4. P. Zradziński, Difficulties in applying numerical simulations to an evaluation of occupational hazards caused by electromagnetic fields, International Journal of Occupational Safety and Ergonomics (JOSE), 2015, 21, 2: 213-220, DOI:10.1080/10803548.2015.1028233
    Abstract
    Due to the various physical mechanisms of interaction between a worker's body and the electromagnetic field at various frequencies, the principles of numerical simulations have been discussed for three areas of worker exposure: to low frequency magnetic field, to low and intermediate frequency electric field and to radiofrequency electromagnetic field. This paper presents the identified difficulties in applying numerical simulations to evaluate physical estimators of direct and indirect effects of exposure to electromagnetic fields at various frequencies. Exposure of workers operating a plastic sealer have been taken as an example scenario of electromagnetic field exposure at the workplace for discussion of those difficulties in applying numerical simulations. The following difficulties in reliable numerical simulations of workers' exposure to the electromagnetic field have been considered: workers' body models (posture, dimensions, shape and grounding conditions), working environment models (objects most influencing electromagnetic field distribution) and an analysis of parameters for which exposure limitations are specified in international guidelines and standards. n an exposure assessment for EMF-related epidemiological studies. The outcomes of the presented examination of virtual phantoms used in numerical simulations show that they can be effectively used in the assessment of compliance with the exposure limits specified by Directive 2013/35/EU, but various other factors should be also considered, e.g., the relationship between phantom posture and a realistic exposure situation (flexible phantoms use), limited resolution preventing reliable evaluation of physical estimators of exposure, or a non-realistic area of phantom surface in contact with the ground.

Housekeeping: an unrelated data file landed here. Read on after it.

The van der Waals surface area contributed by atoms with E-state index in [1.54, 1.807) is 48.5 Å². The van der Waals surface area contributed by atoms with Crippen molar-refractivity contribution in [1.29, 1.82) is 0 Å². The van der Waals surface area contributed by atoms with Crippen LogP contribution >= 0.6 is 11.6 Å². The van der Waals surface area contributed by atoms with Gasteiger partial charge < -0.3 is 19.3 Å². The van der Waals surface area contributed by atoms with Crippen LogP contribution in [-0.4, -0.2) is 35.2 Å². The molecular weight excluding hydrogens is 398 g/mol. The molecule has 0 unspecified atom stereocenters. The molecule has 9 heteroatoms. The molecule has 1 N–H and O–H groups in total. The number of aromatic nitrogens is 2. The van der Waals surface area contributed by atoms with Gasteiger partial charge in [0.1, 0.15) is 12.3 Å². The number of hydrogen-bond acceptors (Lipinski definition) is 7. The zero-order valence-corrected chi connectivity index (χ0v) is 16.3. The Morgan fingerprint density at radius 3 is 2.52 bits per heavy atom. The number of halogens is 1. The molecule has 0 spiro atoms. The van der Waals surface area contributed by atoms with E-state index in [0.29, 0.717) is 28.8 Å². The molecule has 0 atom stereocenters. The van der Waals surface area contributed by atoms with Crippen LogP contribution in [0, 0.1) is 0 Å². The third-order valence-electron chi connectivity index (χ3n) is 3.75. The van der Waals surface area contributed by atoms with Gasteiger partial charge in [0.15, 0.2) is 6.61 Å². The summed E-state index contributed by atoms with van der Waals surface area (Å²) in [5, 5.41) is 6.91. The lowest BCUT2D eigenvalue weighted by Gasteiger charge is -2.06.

5. P. Zradziński, The examination of virtual phantoms with respect to their involvement in a complance assessment against the limitations of electromagnetic hazards provided by European Directive 2013/35/EU, International Journal of Occupational Medicine and Environmental Health,  2015;28(5):781–792,  DOI:10.13075/ijomeh.1896.00342
    Abstract
    According to Directive 2013/35/EU, any assessment of hazards associated with exposure to electromagnetic fields (EMF) in the workplace needs an evaluation of quantities characterizing biophysical effects caused inside human bodies by exposure. Such quantities (induced electric field or specific energy absorption rate) may be evaluated by computer simulations in virtual models (phantoms), representing interaction between EMF and the worker's body with respect to modelling the EMF source, the structure of the working environment and the human body. The paper describes the effects of the properties of various virtual phantoms used in recently published studies on various aspects of EMF exposure with respect to their possible involvement in assessing occupational electromagnetic hazards as required by Directive 2013/35/ EU. The parameters of phantoms have been discussed with reference to: dimensions, posture, spatial resolution and electric contact with the ground. Such parameters should be considered and specified, and perhaps also standardized, in order to ensure that the numerical simulations yield reliable results in a compliance analysis against exposure limits or in an exposure assessment for EMF-related epidemiological studies. The outcomes of the presented examination of virtual phantoms used in numerical simulations show that they can be effectively used in the assessment of compliance with the exposure limits specified by Directive 2013/35/EU, but various other factors should be also considered, e.g., the relationship between phantom posture and a realistic exposure situation (flexible phantoms use), limited resolution preventing reliable evaluation of physical estimators of exposure, or a non-realistic area of phantom surface in contact with the ground.